In light chain amyloidosis (AL), fibrillar deposition of monoclonal immunoglobulin light chains (LCs) in vital organs, such as heart, is associated with their severe dysfunction. In addition to the cellular damage caused by fibril deposition, direct toxicity of soluble prefibrillar amyloidogenic proteins has been reported, in particular, for cardiotoxicity. However, the molecular bases of proteotoxicity by soluble LCs have not been clarified. Here, to address this issue, we rationally engineered the amino acid sequence of the highly cardiotoxic LC H6 by introducing three residue mutations, designed to reduce the dynamics of its native state. The resulting mutant (mH6) is less toxic than its parent H6 to human cardiac fibroblasts and C. elegans. The high sequence and structural similarity, together with the different toxicity, make H6 and its non-toxic designed variant mH6 a test case to shed light on the molecular properties underlying soluble toxicity. Our comparative structural and biochemical study of H6 and mH6 shows closely matching crystal structures, whereas spectroscopic data and limited proteolysis indicate that H6 displays poorly cooperative fold, higher flexibility, and kinetic instability, and a higher dynamic state in its native fold. Taken together, the results of this study show a strong correlation between the overall conformational properties of the native fold and the proteotoxicity of cardiotropic LCs.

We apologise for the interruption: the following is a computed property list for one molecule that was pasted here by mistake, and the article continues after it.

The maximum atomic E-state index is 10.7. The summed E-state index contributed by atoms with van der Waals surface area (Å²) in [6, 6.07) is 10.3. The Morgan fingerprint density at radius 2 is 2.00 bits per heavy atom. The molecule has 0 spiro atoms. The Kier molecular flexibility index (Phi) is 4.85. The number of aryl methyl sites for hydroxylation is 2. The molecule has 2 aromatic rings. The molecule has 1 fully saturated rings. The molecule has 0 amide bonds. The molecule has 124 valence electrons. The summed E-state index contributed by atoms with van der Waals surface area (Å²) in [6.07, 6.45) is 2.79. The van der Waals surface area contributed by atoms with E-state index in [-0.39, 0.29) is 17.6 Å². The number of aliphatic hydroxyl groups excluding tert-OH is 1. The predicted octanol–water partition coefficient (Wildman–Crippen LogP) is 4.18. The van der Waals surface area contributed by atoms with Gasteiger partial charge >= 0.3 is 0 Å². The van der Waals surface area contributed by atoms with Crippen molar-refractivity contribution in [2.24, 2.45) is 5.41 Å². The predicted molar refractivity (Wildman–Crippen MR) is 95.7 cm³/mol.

- Immunoglobulin Light Chains/chemistry
- Protein Folding